After 1872, the first winter visitors to Yellowstone were not here as tourist, but as hunters. Prior to 1883, general hunting was allowed and even though commercial hunting was illegal, it was wide-spread. In winter, commercial hunters could ski close enough to elk that it was possible to kill dozens in a day.
Early skis were often called snowshoes or Norwegians. They were as long as ten or twelve feet and extremely heavy. Unlike the two ski poles used today, only one long pole was used.
In 1886, The U.S. Army began a period of over thirty years protecting Yellowstone. A series of outpost were built and soldiers began routinely patrolling in winter. Later, after the National Park Service was formed, park rangers stayed in “snowshoe cabins,” that were built throughout the park.
In 1948, the first motorized over-snow vehicles, called snowplanes, visited the Old Faithful area. In 1955, two businessmen from West Yellowstone, Montana brought the first snowcoaches into the park. Those were bombardiers, much like these coaches that are used in the park today.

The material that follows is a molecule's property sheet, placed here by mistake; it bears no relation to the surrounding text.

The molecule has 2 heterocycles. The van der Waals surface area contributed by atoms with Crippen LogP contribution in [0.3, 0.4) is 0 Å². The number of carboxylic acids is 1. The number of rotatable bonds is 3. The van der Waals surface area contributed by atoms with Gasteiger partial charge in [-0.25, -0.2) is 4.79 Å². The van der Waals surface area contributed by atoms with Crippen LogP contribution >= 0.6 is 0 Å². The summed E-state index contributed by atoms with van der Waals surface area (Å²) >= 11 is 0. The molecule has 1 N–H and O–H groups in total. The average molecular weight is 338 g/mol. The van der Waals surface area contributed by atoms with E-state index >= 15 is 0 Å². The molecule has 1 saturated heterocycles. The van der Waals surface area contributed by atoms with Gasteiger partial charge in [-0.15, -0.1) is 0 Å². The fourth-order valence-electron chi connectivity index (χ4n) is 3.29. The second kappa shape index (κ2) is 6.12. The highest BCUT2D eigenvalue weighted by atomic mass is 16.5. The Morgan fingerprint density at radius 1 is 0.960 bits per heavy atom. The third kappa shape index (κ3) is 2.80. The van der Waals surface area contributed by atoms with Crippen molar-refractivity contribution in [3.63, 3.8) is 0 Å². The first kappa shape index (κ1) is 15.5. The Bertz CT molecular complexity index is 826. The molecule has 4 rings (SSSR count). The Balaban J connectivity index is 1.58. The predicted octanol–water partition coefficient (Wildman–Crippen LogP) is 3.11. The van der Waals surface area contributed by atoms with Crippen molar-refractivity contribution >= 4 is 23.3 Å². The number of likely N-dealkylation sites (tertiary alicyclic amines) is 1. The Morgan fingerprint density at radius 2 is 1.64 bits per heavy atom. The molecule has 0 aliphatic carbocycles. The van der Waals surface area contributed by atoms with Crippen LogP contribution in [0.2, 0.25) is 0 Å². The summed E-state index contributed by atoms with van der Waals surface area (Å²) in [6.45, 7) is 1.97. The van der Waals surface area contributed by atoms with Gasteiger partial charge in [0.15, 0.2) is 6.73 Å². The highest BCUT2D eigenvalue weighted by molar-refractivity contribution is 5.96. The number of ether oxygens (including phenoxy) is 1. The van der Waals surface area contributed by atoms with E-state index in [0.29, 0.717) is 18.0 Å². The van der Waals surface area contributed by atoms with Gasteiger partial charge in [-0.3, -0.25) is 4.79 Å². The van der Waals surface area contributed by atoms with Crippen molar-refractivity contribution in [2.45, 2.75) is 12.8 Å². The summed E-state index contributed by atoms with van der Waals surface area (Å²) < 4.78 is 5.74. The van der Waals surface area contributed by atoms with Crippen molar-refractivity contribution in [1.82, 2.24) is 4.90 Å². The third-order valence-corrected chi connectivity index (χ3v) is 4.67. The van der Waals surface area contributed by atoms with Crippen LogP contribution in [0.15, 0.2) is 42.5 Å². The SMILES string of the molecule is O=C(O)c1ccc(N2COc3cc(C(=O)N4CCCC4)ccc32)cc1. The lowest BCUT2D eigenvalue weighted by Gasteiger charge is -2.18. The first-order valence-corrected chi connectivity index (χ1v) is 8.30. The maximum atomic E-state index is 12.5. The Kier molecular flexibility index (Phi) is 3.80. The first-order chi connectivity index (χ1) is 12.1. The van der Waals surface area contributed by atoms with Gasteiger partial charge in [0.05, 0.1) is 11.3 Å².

In 1963, the first personal snowmobiles entered the park. In 1972 the park began grooming roads and the Old Faithful Snow Lodge began operating for a short winter season, followed by the Mammoth Hot Springs Hotel in 1982.
By the late 1990’s, over 150,000 people were entering Yellowstone each winter, many on 2-stroke snowmobiles. To help battle air and noise pollution, the National Park Service began limiting the number of snowmobiles and snowcoaches in 2003. Today, only snowmobiles with the best available technology are allowed and those must be with a authorized guide.
If you are interested in learning more about winter-use, visit our web-site at www.nps.gov/yell. Surely, as our society learns more about how humans impact our world, our management practices will continue evolving to better protect our wild places.